Thursday, September 19, 2013

Late Term

After Tiller (2013) - Shane, Wilson
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The decision whether or not to bear a child is central to a woman's life to her well being and dignity. When the government controls that decision for her, she is being treated as less than a full adult human responsible for her own choices.
(Supreme Court Justice Ruth Bader Ginsberg)
We all can agree that no one is really pro-abortion but I believe that what women do with their bodies is not for public debate. It amazes me that this day and age this is even an issue, especially in this country. Documentary filmmakers Martha Shane and Lana Wilson are not here to engage the religious nuts in conversations. Late-term abortion is not an attractive subject and not many people want to touch the subject. But After Tiller an essential film for anyone who is interested in women's rights issues who needs a little more convincing.

George Tiller, a physician and the medical director of Women's Health Care Services was gunned down at his church in Wichita, Kansas by an anti-abortion activist. Tiller was a mentor/friend to the four remaining doctors in the country featured in this film, who still performs late-term abortions. They do it because they are first and foremost, medical doctors concerned about the health of their patients. They do it under the constant death threat from violent, so called pro-lifers. There are many searing anecdotes told in the film: one of the doctors decided to provide abortion services because when he practiced his medicine in Peru, there were one maternity ward and two wards for women recovering from attempted self-induced abortions and the fatality rate in those wards was about 50 percent. There was a young rape victim who, after urging of the doctors, went to the police to report.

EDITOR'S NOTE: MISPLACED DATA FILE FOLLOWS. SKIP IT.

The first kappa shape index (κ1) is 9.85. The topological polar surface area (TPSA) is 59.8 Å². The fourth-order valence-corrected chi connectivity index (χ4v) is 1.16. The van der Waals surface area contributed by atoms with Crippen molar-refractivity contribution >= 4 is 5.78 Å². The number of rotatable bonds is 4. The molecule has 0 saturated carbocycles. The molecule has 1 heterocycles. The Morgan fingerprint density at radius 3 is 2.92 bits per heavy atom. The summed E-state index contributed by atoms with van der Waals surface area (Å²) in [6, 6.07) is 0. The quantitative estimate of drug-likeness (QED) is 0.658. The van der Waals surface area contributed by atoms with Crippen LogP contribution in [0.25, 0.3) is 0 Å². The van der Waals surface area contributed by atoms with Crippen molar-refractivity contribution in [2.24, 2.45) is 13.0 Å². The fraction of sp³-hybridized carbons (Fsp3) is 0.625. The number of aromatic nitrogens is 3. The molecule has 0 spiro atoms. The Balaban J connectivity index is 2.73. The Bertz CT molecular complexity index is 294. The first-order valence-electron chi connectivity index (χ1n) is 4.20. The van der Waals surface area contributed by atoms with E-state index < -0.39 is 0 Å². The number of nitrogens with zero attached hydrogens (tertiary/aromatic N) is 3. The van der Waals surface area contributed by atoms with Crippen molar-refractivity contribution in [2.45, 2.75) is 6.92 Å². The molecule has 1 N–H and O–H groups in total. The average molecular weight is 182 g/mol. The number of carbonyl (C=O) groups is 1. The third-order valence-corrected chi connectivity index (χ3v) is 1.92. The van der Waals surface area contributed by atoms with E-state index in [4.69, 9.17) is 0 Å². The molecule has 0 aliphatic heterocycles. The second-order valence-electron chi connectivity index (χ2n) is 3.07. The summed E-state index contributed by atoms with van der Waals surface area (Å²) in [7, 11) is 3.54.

Their patients, many of them couples, with their faces blurred for protection, make difficult decisions to terminate the pregnancy because of severe defects in their fetuses. They can't bear to carry the term and see their baby live in agonizing, torturous short life. These defects are usually not detectible until the 20 weeks in. Then there are others- poor, young.... the thing is, there are many different circumstances why women end up seeking the procedure. These compassionate doctors are there to help them make informed decisions.

This film isn't a requiem but help to inspire other doctors to take up the cause and I hope they do.

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